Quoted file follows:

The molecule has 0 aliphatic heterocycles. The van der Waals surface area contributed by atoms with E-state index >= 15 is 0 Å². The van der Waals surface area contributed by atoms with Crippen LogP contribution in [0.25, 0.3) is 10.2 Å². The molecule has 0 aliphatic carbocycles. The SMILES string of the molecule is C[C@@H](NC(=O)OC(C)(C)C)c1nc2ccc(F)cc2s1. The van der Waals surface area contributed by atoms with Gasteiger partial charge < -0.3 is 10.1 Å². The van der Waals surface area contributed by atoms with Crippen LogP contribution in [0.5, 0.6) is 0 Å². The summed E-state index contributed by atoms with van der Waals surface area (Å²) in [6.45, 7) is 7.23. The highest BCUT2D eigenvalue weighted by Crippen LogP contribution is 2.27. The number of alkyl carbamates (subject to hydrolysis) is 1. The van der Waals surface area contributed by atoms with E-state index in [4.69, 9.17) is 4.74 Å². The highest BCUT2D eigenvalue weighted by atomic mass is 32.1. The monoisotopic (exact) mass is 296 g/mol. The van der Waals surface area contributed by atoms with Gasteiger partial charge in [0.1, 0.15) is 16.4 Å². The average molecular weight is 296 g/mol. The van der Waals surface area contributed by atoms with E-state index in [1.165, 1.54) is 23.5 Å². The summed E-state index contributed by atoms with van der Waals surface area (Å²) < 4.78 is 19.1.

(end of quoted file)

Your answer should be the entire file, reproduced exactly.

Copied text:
The molecule has 0 aliphatic heterocycles. The van der Waals surface area contributed by atoms with E-state index >= 15 is 0 Å². The van der Waals surface area contributed by atoms with Crippen LogP contribution in [0.25, 0.3) is 10.2 Å². The molecule has 0 aliphatic carbocycles. The SMILES string of the molecule is C[C@@H](NC(=O)OC(C)(C)C)c1nc2ccc(F)cc2s1. The van der Waals surface area contributed by atoms with Gasteiger partial charge < -0.3 is 10.1 Å². The van der Waals surface area contributed by atoms with Crippen LogP contribution in [0.5, 0.6) is 0 Å². The summed E-state index contributed by atoms with van der Waals surface area (Å²) in [6.45, 7) is 7.23. The highest BCUT2D eigenvalue weighted by Crippen LogP contribution is 2.27. The number of alkyl carbamates (subject to hydrolysis) is 1. The van der Waals surface area contributed by atoms with E-state index in [4.69, 9.17) is 4.74 Å². The highest BCUT2D eigenvalue weighted by atomic mass is 32.1. The monoisotopic (exact) mass is 296 g/mol. The van der Waals surface area contributed by atoms with Gasteiger partial charge in [0.1, 0.15) is 16.4 Å². The average molecular weight is 296 g/mol. The van der Waals surface area contributed by atoms with E-state index in [1.165, 1.54) is 23.5 Å². The summed E-state index contributed by atoms with van der Waals surface area (Å²) < 4.78 is 19.1.